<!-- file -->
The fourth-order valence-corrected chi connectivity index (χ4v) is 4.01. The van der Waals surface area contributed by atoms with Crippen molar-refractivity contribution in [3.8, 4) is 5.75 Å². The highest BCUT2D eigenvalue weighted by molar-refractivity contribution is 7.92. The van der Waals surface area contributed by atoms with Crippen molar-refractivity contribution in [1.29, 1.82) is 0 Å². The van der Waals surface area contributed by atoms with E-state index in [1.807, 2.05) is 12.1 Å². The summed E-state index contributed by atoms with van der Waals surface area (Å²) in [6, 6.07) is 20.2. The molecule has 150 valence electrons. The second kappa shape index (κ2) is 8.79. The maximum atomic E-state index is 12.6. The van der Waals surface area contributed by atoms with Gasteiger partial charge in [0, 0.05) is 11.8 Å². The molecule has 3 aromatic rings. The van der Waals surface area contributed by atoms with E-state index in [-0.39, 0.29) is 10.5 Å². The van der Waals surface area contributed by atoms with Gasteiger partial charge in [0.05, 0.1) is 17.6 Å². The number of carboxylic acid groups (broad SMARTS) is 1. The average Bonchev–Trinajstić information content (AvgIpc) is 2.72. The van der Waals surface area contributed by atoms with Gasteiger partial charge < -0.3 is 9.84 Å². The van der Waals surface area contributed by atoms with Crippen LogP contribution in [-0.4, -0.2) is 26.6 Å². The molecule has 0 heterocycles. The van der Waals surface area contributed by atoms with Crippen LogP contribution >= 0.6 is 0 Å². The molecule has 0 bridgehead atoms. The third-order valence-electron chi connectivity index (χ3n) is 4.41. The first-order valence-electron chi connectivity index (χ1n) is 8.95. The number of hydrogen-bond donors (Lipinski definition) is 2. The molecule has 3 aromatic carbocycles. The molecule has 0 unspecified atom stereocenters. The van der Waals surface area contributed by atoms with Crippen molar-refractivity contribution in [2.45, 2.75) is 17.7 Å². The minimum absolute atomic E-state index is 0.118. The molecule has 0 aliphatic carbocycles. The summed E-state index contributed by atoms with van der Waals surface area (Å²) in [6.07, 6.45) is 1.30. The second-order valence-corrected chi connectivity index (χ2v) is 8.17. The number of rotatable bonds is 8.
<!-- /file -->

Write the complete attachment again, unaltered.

The fourth-order valence-corrected chi connectivity index (χ4v) is 4.01. The van der Waals surface area contributed by atoms with Crippen molar-refractivity contribution in [3.8, 4) is 5.75 Å². The highest BCUT2D eigenvalue weighted by molar-refractivity contribution is 7.92. The van der Waals surface area contributed by atoms with Crippen molar-refractivity contribution in [1.29, 1.82) is 0 Å². The van der Waals surface area contributed by atoms with E-state index in [1.807, 2.05) is 12.1 Å². The summed E-state index contributed by atoms with van der Waals surface area (Å²) in [6, 6.07) is 20.2. The molecule has 150 valence electrons. The second kappa shape index (κ2) is 8.79. The maximum atomic E-state index is 12.6. The van der Waals surface area contributed by atoms with Gasteiger partial charge in [0, 0.05) is 11.8 Å². The molecule has 3 aromatic rings. The van der Waals surface area contributed by atoms with E-state index in [-0.39, 0.29) is 10.5 Å². The van der Waals surface area contributed by atoms with Gasteiger partial charge in [0.05, 0.1) is 17.6 Å². The number of carboxylic acid groups (broad SMARTS) is 1. The average Bonchev–Trinajstić information content (AvgIpc) is 2.72. The van der Waals surface area contributed by atoms with Gasteiger partial charge < -0.3 is 9.84 Å². The van der Waals surface area contributed by atoms with Crippen LogP contribution in [-0.4, -0.2) is 26.6 Å². The molecule has 0 heterocycles. The van der Waals surface area contributed by atoms with Crippen LogP contribution >= 0.6 is 0 Å². The molecule has 0 bridgehead atoms. The third-order valence-electron chi connectivity index (χ3n) is 4.41. The first-order valence-electron chi connectivity index (χ1n) is 8.95. The number of hydrogen-bond donors (Lipinski definition) is 2. The molecule has 3 aromatic carbocycles. The molecule has 0 unspecified atom stereocenters. The van der Waals surface area contributed by atoms with Crippen molar-refractivity contribution in [2.45, 2.75) is 17.7 Å². The minimum absolute atomic E-state index is 0.118. The molecule has 0 aliphatic carbocycles. The summed E-state index contributed by atoms with van der Waals surface area (Å²) in [6.07, 6.45) is 1.30. The second-order valence-corrected chi connectivity index (χ2v) is 8.17. The number of rotatable bonds is 8.